Having just come through holiday spending extravaganza 2020, otherwise known as Christmas in America, I’m getting dizzy from early reports of how many billions of dollars we spent — and I can’t help but think about what an impulsive shopper I am. It’s that momentary thrill of the impulse purchase, the destroyer of budgets. It’s in my DNA. It’s who I am, and trust me when I tell you that I fight it every day of my life.

Over the years, I’ve employed a bevy of counterattacks to deal with my impulsive nature. But honestly, stiletto pumps have never made the list.


According to Brigham Young University researchers, balancing activities such as wearing high heels could lead to wiser purchasing decisions.

How on earth could pinching your toes help you pinch pennies? The study concludes that being slightly off-balance while making spending decisions — whether that is walking on high heels in the supermarket or shopping online while tipping back on your chair and balancing on two legs — helps us to make more balanced choices.

I have not tested this theory; I don’t have to. If I were sentenced to only buy things while walking in stiletto pumps, I wouldn’t buy anything. That’s just how difficult it is for me to walk in superhigh heels. Apparently, that’s the point.


This is my favorite impulse-killer. Forcing myself to carry only cash — no plastic at all — keeps me on that proverbial straight and narrow. Yes, it is a pain in the neck in this digital age to plan ahead in this way. But it’s hard work that pays off big.

Cash makes me count; it makes me focus. Knowing I have only cash in my wallet keeps my mind in high gear, ahead of that “coma spending” condition that so easily kicks in when paying with plastic.

Try it: Leave the plastic at home. Stop by the ATM to get the amount of money you can afford to spend before you head for the grocery store, mall, gas station or coffee shop — any of the daily destinations that are calling for you to spend.


I’m talking a full stomach. Never shop hungry. You can’t think straight in that condition; you’ll make silly choices, especially if you’re shopping for groceries. Even if this means heading straight for the bakery department and grabbing a cookie, do it. That will stave off hunger long enough for you to keep your wits about you and your impulsive nature in control.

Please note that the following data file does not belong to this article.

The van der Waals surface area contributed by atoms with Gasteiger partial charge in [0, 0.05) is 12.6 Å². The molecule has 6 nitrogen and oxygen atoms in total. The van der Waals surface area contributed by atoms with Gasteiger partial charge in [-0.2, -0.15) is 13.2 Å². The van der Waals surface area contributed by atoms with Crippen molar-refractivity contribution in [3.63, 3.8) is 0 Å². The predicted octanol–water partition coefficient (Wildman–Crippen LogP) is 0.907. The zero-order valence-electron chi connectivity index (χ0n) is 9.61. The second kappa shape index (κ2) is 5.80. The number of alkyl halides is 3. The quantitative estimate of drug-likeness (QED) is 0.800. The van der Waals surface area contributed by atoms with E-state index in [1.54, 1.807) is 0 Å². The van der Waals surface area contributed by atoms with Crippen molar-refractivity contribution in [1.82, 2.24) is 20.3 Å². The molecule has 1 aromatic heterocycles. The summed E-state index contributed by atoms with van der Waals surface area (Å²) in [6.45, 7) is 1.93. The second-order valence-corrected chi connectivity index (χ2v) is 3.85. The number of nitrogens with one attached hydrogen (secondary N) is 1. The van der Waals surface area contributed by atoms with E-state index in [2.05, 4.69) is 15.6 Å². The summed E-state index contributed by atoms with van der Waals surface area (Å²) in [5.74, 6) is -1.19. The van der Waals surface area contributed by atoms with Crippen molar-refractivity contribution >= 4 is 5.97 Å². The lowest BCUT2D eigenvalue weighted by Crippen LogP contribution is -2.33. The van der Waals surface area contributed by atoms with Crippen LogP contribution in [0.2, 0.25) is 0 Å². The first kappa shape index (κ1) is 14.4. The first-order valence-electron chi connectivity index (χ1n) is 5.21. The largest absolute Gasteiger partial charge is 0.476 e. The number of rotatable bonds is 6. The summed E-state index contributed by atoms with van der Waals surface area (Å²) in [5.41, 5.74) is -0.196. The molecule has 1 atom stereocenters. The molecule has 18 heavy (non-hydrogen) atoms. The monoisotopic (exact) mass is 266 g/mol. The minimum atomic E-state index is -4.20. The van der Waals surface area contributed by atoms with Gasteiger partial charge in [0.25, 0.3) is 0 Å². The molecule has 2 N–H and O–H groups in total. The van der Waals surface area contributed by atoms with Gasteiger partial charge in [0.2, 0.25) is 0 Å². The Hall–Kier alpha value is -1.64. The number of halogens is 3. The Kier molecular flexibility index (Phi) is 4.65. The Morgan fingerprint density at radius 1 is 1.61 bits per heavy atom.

This is one of my most successful impulse-killers. I rely on it often.

Sometimes it’s my “one-hour rule” or “24-hour rule,” but it could as easily be a “30-day rule.” The idea is the same. When I think about or see something I want, the rule requires that I wait a certain amount of time before making the purchase. The longer I can go, the better.

If, once the required time has passed, I still want to make the purchase, then I can move forward. Usually, I don’t want to — and isn’t it funny how that works?


Shopping with the wrong people — or any people at all, for some of us — can be deadly. If you bring the kids along to the grocery store, for example, you easily become distracted. Kids can be so persuasive. If I have an impulse-happy shopping friend along for the ride, it’s so easy to let her persuade me to let down my guard and just go for it because “it’s so you” or “it’s on SALE!” You know.

I’m best when I fly solo. I can keep my concentration intact; I don’t feel compelled to explain my frugal actions; and I lose that feeling that I need to impress anyone. I can just get in and out of there quickly — on my schedule.


One of the things I love about shopping online is that it’s much easier to ignore unrelated items. I go to Amazon, put what I need in my cart and check out.

If I am in a store, I’m much more likely to happen upon an outfit or shoes I suddenly really want. I’m so easily swayed by extraneous things!

What’s the solution? Except for groceries and pharmacy items, I rarely shop in physical stores. That means I probably don’t need to worry about making an impulse purchase of a pair of stiletto pumps to wear shopping to keep me from making impulse purchases.

That would be wrong on so many levels!

Mary invites you to visit her at EverydayCheapskate.com, where this column is archived complete with links and resources for all recommended products and services. Mary invites questions and comments at https://www.everydaycheapskate.com/contact/, “Ask Mary.” Tips can be submitted at tips.everydaycheapskate.com/. This column will answer questions of general interest, but letters cannot be answered individually. Mary Hunt is the founder of EverydayCheapskate.com, a frugal living blog and the author of the book Debt-Proof Living.


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